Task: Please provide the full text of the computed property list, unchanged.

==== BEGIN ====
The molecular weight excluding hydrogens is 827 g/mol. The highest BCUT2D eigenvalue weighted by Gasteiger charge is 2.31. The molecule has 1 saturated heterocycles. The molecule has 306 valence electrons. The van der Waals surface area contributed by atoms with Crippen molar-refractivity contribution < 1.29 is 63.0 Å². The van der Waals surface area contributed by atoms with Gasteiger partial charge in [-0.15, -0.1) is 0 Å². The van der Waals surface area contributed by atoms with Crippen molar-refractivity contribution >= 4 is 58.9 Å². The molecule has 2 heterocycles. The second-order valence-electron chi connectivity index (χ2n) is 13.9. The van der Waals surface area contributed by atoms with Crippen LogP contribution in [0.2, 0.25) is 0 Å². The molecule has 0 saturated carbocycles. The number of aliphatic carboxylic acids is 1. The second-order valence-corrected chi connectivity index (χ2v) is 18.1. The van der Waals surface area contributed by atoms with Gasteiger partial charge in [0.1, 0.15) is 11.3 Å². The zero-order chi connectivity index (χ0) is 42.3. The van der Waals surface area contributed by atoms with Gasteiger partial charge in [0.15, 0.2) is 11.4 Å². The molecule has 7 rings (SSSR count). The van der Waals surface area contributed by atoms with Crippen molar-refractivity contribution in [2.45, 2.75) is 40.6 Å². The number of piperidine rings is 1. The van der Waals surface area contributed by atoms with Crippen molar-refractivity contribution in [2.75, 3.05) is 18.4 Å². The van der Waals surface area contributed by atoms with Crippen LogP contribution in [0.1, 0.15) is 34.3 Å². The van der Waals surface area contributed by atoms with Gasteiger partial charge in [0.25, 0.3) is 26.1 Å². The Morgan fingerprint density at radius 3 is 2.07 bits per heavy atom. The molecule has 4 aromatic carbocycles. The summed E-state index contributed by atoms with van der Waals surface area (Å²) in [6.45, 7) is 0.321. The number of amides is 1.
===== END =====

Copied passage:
The molecular weight excluding hydrogens is 827 g/mol. The highest BCUT2D eigenvalue weighted by Gasteiger charge is 2.31. The molecule has 1 saturated heterocycles. The molecule has 306 valence electrons. The van der Waals surface area contributed by atoms with Crippen molar-refractivity contribution < 1.29 is 63.0 Å². The van der Waals surface area contributed by atoms with Gasteiger partial charge in [-0.15, -0.1) is 0 Å². The van der Waals surface area contributed by atoms with Crippen molar-refractivity contribution >= 4 is 58.9 Å². The molecule has 2 heterocycles. The second-order valence-electron chi connectivity index (χ2n) is 13.9. The van der Waals surface area contributed by atoms with Crippen LogP contribution in [0.2, 0.25) is 0 Å². The molecule has 0 saturated carbocycles. The number of aliphatic carboxylic acids is 1. The second-order valence-corrected chi connectivity index (χ2v) is 18.1. The van der Waals surface area contributed by atoms with Gasteiger partial charge in [0.1, 0.15) is 11.3 Å². The zero-order chi connectivity index (χ0) is 42.3. The van der Waals surface area contributed by atoms with Gasteiger partial charge in [0.15, 0.2) is 11.4 Å². The molecule has 7 rings (SSSR count). The van der Waals surface area contributed by atoms with Crippen molar-refractivity contribution in [2.45, 2.75) is 40.6 Å². The number of piperidine rings is 1. The van der Waals surface area contributed by atoms with Crippen molar-refractivity contribution in [2.75, 3.05) is 18.4 Å². The van der Waals surface area contributed by atoms with Crippen LogP contribution in [0.1, 0.15) is 34.3 Å². The van der Waals surface area contributed by atoms with Gasteiger partial charge in [0.25, 0.3) is 26.1 Å². The Morgan fingerprint density at radius 3 is 2.07 bits per heavy atom. The molecule has 4 aromatic carbocycles. The summed E-state index contributed by atoms with van der Waals surface area (Å²) in [6.45, 7) is 0.321. The number of amides is 1.